They were sent away into closed rooms with the instructions to get serious about spending.

The best hope for them was that they could return with serious entitlement reforms for Social Security and Medicaid, and maybe even Medicare.

I, among others, encouraged them to "go big" and throw in immigration reform if that is what it took to get the Democrats to finally deal with the Greece-in-our-future if nothing was done about federal spending.

Even a national sales tax devoted exclusively to debt reduction in combination with sweeping, immediate and enduring entitlement reform would have been possible to swallow.

Instead, two of the supercommittee's GOP members began serious negotiations by offering to carve up the three deductions closest to conservative hearts because those provisions promote home ownership, charitable giving and federalism -- and then expressed surprise that the conservative base is furious.

Some Beltway conservatives pretend that fury doesn't exist, and they cite the Wall Street Journal and various economists to prove that no one really cares about home mortgage interest or their churches, schools and research foundations.

Other defenders of the GOP tax hikes cite the looming "sequestration" of $600 billion from the Department of Defense, an obviously suicidal budget strategy -- a reckless, indeed, insane path to follow.

Let President Obama and the Democrats defend such a madness, and let them try to defend holding America's military hostage to NPR and Green Jobs.

I asked former Massachusetts Gov. Mitt Romney on Friday's radio show if he would campaign against such cuts if he were the nominee.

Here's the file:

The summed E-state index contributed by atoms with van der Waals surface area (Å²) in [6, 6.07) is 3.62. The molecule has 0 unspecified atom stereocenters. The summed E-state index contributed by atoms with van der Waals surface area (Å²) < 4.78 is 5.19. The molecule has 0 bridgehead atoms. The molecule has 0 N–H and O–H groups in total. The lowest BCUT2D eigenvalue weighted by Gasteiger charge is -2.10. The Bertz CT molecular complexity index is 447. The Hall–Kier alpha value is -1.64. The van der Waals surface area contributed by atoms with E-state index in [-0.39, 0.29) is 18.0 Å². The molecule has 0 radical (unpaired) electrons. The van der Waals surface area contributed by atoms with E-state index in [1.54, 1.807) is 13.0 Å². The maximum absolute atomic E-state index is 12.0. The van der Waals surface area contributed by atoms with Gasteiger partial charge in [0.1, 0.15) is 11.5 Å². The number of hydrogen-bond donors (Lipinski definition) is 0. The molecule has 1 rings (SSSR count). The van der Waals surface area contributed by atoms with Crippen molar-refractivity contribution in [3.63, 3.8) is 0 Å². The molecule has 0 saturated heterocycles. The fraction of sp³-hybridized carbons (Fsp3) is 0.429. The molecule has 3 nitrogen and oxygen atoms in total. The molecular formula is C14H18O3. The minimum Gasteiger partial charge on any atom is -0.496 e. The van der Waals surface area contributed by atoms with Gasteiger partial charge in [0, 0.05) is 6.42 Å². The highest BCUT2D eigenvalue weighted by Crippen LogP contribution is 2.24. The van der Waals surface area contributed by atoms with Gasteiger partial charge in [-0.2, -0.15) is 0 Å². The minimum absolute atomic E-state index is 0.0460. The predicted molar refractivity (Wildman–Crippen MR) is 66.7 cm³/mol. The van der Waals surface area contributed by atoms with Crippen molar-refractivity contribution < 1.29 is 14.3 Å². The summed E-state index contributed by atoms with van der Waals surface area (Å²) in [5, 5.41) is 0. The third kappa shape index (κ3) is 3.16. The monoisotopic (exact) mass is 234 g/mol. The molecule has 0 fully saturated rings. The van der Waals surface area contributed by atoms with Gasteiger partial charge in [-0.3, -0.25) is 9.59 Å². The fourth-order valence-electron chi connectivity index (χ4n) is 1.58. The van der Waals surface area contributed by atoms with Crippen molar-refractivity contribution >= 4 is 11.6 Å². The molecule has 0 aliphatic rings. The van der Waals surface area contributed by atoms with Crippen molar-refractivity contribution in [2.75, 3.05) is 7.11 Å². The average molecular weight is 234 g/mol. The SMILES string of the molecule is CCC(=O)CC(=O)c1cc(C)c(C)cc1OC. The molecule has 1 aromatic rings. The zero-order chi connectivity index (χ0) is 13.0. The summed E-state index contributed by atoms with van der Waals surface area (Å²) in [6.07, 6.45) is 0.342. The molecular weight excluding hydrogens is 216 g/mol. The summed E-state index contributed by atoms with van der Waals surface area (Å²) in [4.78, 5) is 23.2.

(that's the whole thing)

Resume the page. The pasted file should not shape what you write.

"Absolutely," he responded. "This is a Faustian choice that the president and his people have put in place. The idea of drastic cuts to our national security at a time when the world is as dangerous as it is and when, frankly, we have men and women in harm's way around the world is a terrible idea.

"Even Secretary Panetta, who works for President Obama, has said these cuts would be draconian," he added.

"I think it was a very bad idea to put our national security on the chopping block, and will, if elected president, reverse those cuts, and reverse the prior cuts that President Obama has made to defense as well," he concluded.

And that ought to be the response of every Republican to the threat of more massive cuts to the military. That sequestration is a nightmare for soft-on-defense Obama and his Congressional allies, not the GOP. The stall over entitlements is their disaster, not the Republicans'.

The only way the GOP loses this crucial battle is if they refuse to fight it, and not just this week and through the end of this year, but every day, week and month of the next year.

"Cut spending, shrink the government, rebuild our military, appoint good judges, build the fence, care for the wounded and the families of the fallen" is the short summary of the Republican platform in 2012.

Two dozen words is all the GOP needs if they mean them, repeat them and defend them.

It has to start this week, and not with convoluted explanations of offers and counter-offers. The Democrats don't want to reform the entitlements that must be reformed. They don't want to cut government; they want to cut the military.

They want to sacrifice the benefits of those who have served, including those who have been wounded and the care for their families and the families of the fallen. They want to protect NPR and Planned Parenthood, unions and EPA.

This is the true situation, and, astonishing as it is to most Americans, it is the reality of vast chasm that separates the two parties.

The supercommittee should dissolve, the campaign should begin and a clear choice should be put to the people.

Examiner Columnist Hugh Hewitt is a law professor at Chapman University Law School and a nationally syndicated radio talk show host who blogs daily at